The teen years can be turbulent for both the teen and his or her parents. You will survive! Remember: we all went through this stressful and often confusing period, but we all came out the other side.

The transition from childhood to adulthood starts for many at age 12 and can continue on through 19, 20, even up to age 25, when research shows the brain’s executive functioning is mostly fully developed. Until then, teens are struggling with separating from their parents or caretakers, developing their own individual identity, finding their place among peers, and exploring long-term goals and career paths. To add to the stress are hormones, opportunities and pressure to use alcohol and drugs, sexual identity issues, struggles to control impulses, and a media that promotes sex, violence, drugs, and angry outbursts as “normal.”

What’s a parent to do? How can we navigate this period with ease and grace? Here are some tips:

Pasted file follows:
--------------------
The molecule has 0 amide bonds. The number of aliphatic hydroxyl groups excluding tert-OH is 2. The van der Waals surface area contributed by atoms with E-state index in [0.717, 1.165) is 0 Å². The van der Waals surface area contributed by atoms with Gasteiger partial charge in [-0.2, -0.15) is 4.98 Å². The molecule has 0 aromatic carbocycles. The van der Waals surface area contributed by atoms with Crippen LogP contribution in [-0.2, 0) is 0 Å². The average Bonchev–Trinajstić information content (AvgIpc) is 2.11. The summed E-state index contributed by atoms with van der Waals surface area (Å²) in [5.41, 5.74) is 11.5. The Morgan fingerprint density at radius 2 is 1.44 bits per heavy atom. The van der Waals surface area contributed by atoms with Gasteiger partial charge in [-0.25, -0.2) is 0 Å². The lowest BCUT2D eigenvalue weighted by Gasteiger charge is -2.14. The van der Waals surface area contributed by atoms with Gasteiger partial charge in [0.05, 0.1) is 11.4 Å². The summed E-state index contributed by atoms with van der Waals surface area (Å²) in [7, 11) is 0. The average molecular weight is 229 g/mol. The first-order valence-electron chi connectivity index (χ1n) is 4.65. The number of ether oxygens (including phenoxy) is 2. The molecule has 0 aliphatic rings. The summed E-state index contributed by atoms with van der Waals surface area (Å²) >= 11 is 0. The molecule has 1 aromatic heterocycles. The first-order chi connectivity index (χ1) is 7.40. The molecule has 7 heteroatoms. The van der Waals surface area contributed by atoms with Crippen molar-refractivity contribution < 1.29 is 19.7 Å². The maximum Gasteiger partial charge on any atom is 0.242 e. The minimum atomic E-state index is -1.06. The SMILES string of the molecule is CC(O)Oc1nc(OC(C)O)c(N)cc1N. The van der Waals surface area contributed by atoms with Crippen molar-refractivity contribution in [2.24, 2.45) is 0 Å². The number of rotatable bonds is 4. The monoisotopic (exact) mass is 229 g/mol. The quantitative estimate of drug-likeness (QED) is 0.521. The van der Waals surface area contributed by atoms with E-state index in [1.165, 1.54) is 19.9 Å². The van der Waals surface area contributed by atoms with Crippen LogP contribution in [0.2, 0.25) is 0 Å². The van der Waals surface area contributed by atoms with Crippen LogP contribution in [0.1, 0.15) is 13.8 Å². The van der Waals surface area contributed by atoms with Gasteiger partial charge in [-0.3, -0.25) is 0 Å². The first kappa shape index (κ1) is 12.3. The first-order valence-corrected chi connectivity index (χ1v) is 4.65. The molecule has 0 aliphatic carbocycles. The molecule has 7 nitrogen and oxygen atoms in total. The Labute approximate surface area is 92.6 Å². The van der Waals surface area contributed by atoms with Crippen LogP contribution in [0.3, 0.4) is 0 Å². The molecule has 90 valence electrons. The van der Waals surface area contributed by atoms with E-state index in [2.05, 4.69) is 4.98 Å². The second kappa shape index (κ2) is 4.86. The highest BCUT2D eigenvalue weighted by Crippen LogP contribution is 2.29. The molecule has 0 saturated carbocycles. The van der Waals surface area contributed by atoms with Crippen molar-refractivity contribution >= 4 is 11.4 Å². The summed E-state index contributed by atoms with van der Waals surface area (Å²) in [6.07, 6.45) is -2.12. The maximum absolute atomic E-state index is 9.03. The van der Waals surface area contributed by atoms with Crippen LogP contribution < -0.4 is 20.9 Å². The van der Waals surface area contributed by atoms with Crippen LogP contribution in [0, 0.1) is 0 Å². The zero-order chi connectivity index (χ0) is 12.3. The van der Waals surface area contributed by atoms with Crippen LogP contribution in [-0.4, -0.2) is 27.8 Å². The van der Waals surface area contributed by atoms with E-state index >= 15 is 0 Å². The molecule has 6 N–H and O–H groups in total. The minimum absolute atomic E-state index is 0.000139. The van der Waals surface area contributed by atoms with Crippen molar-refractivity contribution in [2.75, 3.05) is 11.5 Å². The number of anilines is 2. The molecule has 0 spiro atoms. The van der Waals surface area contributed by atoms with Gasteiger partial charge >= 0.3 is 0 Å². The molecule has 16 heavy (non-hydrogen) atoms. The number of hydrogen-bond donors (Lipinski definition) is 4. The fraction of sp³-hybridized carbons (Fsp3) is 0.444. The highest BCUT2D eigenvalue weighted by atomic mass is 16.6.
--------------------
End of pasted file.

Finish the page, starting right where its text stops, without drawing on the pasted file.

– Remember — it is not about you! Try not to take what your teens says or does personally. It is about them —¬†their stress, their development; not you or your parenting skills. Often teens act respectfully to teachers and their friends’ parents, then decompensate at home and act out. This is normal.

– Take care of yourself. While you are working, running your teen to soccer practice, and band, and dance, and looking at colleges, and worrying about them driving, remember to take good care of yourself and, if you are in a relationship — your spouse or significant other. After the teen years are over and your children are grown and launched successfully, there will only be you — and perhaps you and your mate. Nurture your soul, and your relationship.

– Stay firm yet calm. Yelling, threatening, punishing, and losing control will only escalate a situation and promote the same behavior in your teen. In all situations, stay calm. Where you once gave your child a “time out,” now, take one yourself. Breath, go for a walk, call a friend, then return to a situation when you are calm and can think more rationally.

– Know this period is a phase and will end!


Posted on by Diane in Adolescent Therapy, index, Mental Health


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